Representative image Photograph:( Reuters )
A hypothesis suggests that Sonar waves were causing bubbles in whales' blood
Human activities have always had an impact on nature. Although there has been increased awareness and efforts to mitigate the effects lately, more needs to be done. Human activities have changed the shape and element of Earth, so to speak. The hazardous effect span from those to the biosphere as well as atmosphere. Global warming, Greenhouse gases are problems enough, but out footprint on the only planet we call home has endangered species of plants and animals.
A study has hinted that US Navy's Sonar use may be a factor behind increased beachings of whales in the Pacific. Beaching refers to the giant fish coming out of the water and getting stuck on beaches and losing lives in many instances. The effect of Sonar on whale beaching has been seen in Northern Marina Islands in western Pacific Ocean. These islands are surrounded by USA's Mariana Islands Training and Testing area (MITT).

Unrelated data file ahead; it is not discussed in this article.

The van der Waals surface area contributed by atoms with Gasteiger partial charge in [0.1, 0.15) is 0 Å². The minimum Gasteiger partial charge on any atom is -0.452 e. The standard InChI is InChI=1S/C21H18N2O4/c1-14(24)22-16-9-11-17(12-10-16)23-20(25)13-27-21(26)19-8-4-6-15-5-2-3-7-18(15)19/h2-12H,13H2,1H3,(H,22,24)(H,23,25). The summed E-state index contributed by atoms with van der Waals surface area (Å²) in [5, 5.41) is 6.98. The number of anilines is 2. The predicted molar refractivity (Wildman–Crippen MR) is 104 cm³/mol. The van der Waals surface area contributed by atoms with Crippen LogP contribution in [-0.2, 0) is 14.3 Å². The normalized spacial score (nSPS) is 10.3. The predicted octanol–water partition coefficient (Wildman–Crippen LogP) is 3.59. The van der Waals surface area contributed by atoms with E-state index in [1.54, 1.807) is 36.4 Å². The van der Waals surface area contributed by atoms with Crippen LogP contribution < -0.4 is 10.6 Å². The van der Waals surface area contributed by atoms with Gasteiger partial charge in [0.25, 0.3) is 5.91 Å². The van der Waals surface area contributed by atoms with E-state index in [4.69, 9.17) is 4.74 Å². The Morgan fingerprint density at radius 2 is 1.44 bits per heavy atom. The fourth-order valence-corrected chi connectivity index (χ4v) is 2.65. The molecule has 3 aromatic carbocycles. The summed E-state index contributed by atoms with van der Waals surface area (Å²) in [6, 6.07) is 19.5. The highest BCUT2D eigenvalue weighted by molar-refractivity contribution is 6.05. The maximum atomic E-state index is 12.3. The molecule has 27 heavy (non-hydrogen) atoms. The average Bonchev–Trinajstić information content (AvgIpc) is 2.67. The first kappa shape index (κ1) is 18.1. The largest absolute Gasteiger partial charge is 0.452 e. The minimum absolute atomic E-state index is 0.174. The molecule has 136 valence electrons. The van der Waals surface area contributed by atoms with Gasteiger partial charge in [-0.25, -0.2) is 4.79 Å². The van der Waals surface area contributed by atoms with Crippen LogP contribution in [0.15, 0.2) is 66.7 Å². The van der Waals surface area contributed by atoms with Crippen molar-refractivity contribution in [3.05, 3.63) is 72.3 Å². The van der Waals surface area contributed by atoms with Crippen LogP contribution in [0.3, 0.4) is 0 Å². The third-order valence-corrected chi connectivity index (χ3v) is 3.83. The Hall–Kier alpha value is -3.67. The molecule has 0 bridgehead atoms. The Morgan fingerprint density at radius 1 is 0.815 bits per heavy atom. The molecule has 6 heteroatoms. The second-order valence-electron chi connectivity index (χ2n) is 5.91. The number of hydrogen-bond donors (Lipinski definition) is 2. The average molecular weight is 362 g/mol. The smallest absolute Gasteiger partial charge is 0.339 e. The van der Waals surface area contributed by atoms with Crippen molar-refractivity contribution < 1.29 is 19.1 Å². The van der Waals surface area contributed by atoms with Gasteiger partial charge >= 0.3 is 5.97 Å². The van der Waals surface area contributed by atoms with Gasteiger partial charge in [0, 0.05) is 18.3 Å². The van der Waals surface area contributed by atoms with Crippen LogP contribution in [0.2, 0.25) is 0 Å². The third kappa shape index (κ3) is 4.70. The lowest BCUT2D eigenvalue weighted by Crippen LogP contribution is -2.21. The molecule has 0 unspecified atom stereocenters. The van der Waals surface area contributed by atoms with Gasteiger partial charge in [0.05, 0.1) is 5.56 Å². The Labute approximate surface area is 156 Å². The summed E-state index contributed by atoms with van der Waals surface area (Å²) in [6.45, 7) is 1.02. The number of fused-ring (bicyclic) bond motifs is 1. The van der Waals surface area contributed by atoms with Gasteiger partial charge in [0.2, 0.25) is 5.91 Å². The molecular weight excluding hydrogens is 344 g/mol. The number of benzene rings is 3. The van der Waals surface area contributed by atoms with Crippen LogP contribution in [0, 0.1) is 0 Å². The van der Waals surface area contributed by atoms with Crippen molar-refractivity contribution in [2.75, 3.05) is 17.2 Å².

In February last year, researchers from the National Oceanic and Atmospheric Administration (NOAA) and Scripps Institution of Oceanography published a study in which they had examined effect of Sonar on whale beachings. The study noted beachings of at least 10 Cuvier's beaked whales that took place between 2006 and 2019. Many of them occurred within six days of Sonar use by US armed forces.
A hypothesis suggests that Sonar waves cause whales to surface too quickly. forming bubbles in their blood and organs.
US Navy spokesperson Lieutenant James Adams was quoted by the Guardian as saying that there was "insufficient evidence" to suggest that navy's use of the Sonar had caused more whale beachings.